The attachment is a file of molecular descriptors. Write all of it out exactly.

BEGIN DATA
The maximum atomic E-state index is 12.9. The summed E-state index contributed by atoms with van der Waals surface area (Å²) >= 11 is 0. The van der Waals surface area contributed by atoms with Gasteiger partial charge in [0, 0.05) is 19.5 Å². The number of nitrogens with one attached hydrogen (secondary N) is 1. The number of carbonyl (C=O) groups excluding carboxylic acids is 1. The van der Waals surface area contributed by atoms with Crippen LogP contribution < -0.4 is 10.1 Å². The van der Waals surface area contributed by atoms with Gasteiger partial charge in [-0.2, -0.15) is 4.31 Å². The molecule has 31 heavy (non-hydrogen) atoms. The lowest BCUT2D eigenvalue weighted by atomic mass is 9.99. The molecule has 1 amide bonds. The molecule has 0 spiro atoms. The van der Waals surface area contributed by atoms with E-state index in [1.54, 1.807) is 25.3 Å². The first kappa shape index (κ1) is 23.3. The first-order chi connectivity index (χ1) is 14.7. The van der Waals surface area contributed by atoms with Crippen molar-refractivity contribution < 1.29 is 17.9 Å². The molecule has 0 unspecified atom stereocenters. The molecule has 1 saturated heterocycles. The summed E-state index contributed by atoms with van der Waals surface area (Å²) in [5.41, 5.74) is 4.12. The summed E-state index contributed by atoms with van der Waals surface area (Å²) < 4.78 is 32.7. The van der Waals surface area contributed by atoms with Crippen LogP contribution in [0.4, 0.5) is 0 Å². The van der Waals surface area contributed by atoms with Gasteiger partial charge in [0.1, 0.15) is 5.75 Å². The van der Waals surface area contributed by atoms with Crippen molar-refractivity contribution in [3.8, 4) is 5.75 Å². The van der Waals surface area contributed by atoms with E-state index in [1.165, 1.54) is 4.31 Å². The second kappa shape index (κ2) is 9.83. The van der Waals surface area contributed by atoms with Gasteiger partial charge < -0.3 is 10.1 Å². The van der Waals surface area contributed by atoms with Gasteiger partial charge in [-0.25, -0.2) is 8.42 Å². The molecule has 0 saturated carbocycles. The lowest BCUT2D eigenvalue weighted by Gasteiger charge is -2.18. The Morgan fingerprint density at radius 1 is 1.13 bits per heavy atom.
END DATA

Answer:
The maximum atomic E-state index is 12.9. The summed E-state index contributed by atoms with van der Waals surface area (Å²) >= 11 is 0. The van der Waals surface area contributed by atoms with Gasteiger partial charge in [0, 0.05) is 19.5 Å². The number of nitrogens with one attached hydrogen (secondary N) is 1. The number of carbonyl (C=O) groups excluding carboxylic acids is 1. The van der Waals surface area contributed by atoms with Crippen LogP contribution < -0.4 is 10.1 Å². The van der Waals surface area contributed by atoms with Gasteiger partial charge in [-0.2, -0.15) is 4.31 Å². The molecule has 31 heavy (non-hydrogen) atoms. The lowest BCUT2D eigenvalue weighted by atomic mass is 9.99. The molecule has 1 amide bonds. The molecule has 0 spiro atoms. The van der Waals surface area contributed by atoms with E-state index in [1.54, 1.807) is 25.3 Å². The first kappa shape index (κ1) is 23.3. The first-order chi connectivity index (χ1) is 14.7. The van der Waals surface area contributed by atoms with Crippen molar-refractivity contribution < 1.29 is 17.9 Å². The molecule has 0 unspecified atom stereocenters. The molecule has 1 saturated heterocycles. The summed E-state index contributed by atoms with van der Waals surface area (Å²) in [5.41, 5.74) is 4.12. The summed E-state index contributed by atoms with van der Waals surface area (Å²) < 4.78 is 32.7. The van der Waals surface area contributed by atoms with Crippen LogP contribution in [0.4, 0.5) is 0 Å². The van der Waals surface area contributed by atoms with Gasteiger partial charge in [0.1, 0.15) is 5.75 Å². The van der Waals surface area contributed by atoms with Crippen molar-refractivity contribution in [3.8, 4) is 5.75 Å². The van der Waals surface area contributed by atoms with E-state index in [1.165, 1.54) is 4.31 Å². The second kappa shape index (κ2) is 9.83. The van der Waals surface area contributed by atoms with Gasteiger partial charge < -0.3 is 10.1 Å². The van der Waals surface area contributed by atoms with Gasteiger partial charge in [-0.25, -0.2) is 8.42 Å². The molecule has 0 saturated carbocycles. The lowest BCUT2D eigenvalue weighted by Gasteiger charge is -2.18. The Morgan fingerprint density at radius 1 is 1.13 bits per heavy atom.